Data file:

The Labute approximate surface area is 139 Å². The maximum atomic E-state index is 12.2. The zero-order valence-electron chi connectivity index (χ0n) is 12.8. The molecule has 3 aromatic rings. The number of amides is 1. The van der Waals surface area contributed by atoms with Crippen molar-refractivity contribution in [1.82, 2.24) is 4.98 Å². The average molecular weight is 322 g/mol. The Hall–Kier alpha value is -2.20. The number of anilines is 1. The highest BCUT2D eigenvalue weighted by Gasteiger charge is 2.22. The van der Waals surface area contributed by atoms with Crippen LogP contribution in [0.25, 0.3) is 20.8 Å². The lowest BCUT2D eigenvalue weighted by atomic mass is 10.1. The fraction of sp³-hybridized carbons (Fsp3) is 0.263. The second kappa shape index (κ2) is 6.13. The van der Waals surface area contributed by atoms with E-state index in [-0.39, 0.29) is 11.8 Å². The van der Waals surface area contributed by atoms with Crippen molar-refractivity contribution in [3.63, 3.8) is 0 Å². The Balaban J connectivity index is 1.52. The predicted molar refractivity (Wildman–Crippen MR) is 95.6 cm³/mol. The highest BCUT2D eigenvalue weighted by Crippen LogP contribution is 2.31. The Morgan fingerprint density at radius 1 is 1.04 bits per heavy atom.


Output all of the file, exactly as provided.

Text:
The Labute approximate surface area is 139 Å². The maximum atomic E-state index is 12.2. The zero-order valence-electron chi connectivity index (χ0n) is 12.8. The molecule has 3 aromatic rings. The number of amides is 1. The van der Waals surface area contributed by atoms with Crippen molar-refractivity contribution in [1.82, 2.24) is 4.98 Å². The average molecular weight is 322 g/mol. The Hall–Kier alpha value is -2.20. The number of anilines is 1. The highest BCUT2D eigenvalue weighted by Gasteiger charge is 2.22. The van der Waals surface area contributed by atoms with Crippen LogP contribution in [0.25, 0.3) is 20.8 Å². The lowest BCUT2D eigenvalue weighted by atomic mass is 10.1. The fraction of sp³-hybridized carbons (Fsp3) is 0.263. The second kappa shape index (κ2) is 6.13. The van der Waals surface area contributed by atoms with E-state index in [-0.39, 0.29) is 11.8 Å². The van der Waals surface area contributed by atoms with Crippen molar-refractivity contribution in [3.63, 3.8) is 0 Å². The Balaban J connectivity index is 1.52. The predicted molar refractivity (Wildman–Crippen MR) is 95.6 cm³/mol. The highest BCUT2D eigenvalue weighted by Crippen LogP contribution is 2.31. The Morgan fingerprint density at radius 1 is 1.04 bits per heavy atom.